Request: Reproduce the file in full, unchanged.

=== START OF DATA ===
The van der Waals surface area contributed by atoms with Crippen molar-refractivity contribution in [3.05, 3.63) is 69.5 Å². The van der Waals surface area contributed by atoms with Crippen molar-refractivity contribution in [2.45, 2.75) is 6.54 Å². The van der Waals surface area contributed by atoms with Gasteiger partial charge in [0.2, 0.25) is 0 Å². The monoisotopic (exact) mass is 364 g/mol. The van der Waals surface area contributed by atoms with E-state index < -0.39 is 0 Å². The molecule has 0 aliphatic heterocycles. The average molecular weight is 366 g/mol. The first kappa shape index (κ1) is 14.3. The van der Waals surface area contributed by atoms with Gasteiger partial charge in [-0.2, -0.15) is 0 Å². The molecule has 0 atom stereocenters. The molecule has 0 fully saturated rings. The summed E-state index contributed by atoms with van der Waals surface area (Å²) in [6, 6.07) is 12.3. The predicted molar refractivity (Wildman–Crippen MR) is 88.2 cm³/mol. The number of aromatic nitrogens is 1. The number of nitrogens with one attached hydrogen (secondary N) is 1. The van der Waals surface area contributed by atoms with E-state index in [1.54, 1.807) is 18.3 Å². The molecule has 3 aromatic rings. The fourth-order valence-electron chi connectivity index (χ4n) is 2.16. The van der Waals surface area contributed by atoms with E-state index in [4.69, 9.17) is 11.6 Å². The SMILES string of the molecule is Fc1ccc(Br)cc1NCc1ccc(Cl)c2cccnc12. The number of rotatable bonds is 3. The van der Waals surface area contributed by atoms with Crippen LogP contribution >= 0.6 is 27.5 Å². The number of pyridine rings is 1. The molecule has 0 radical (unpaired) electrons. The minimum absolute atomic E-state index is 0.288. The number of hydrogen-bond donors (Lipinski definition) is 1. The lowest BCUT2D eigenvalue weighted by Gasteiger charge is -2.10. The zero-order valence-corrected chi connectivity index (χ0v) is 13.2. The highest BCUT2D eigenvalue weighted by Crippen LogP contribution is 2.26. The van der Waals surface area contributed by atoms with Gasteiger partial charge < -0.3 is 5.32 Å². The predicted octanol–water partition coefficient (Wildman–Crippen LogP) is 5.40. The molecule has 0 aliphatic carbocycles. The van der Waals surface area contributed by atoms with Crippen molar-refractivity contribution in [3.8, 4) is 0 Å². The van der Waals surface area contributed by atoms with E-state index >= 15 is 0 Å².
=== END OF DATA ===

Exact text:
The van der Waals surface area contributed by atoms with Crippen molar-refractivity contribution in [3.05, 3.63) is 69.5 Å². The van der Waals surface area contributed by atoms with Crippen molar-refractivity contribution in [2.45, 2.75) is 6.54 Å². The van der Waals surface area contributed by atoms with Gasteiger partial charge in [0.2, 0.25) is 0 Å². The monoisotopic (exact) mass is 364 g/mol. The van der Waals surface area contributed by atoms with E-state index < -0.39 is 0 Å². The molecule has 0 aliphatic heterocycles. The average molecular weight is 366 g/mol. The first kappa shape index (κ1) is 14.3. The van der Waals surface area contributed by atoms with Gasteiger partial charge in [-0.2, -0.15) is 0 Å². The molecule has 0 atom stereocenters. The molecule has 0 fully saturated rings. The summed E-state index contributed by atoms with van der Waals surface area (Å²) in [6, 6.07) is 12.3. The predicted molar refractivity (Wildman–Crippen MR) is 88.2 cm³/mol. The number of aromatic nitrogens is 1. The number of nitrogens with one attached hydrogen (secondary N) is 1. The van der Waals surface area contributed by atoms with E-state index in [1.54, 1.807) is 18.3 Å². The molecule has 3 aromatic rings. The fourth-order valence-electron chi connectivity index (χ4n) is 2.16. The van der Waals surface area contributed by atoms with E-state index in [4.69, 9.17) is 11.6 Å². The SMILES string of the molecule is Fc1ccc(Br)cc1NCc1ccc(Cl)c2cccnc12. The number of rotatable bonds is 3. The van der Waals surface area contributed by atoms with Crippen LogP contribution >= 0.6 is 27.5 Å². The number of pyridine rings is 1. The molecule has 0 radical (unpaired) electrons. The minimum absolute atomic E-state index is 0.288. The number of hydrogen-bond donors (Lipinski definition) is 1. The lowest BCUT2D eigenvalue weighted by Gasteiger charge is -2.10. The zero-order valence-corrected chi connectivity index (χ0v) is 13.2. The highest BCUT2D eigenvalue weighted by Crippen LogP contribution is 2.26. The van der Waals surface area contributed by atoms with Gasteiger partial charge < -0.3 is 5.32 Å². The predicted octanol–water partition coefficient (Wildman–Crippen LogP) is 5.40. The molecule has 0 aliphatic carbocycles. The van der Waals surface area contributed by atoms with Crippen molar-refractivity contribution in [3.8, 4) is 0 Å². The van der Waals surface area contributed by atoms with E-state index >= 15 is 0 Å².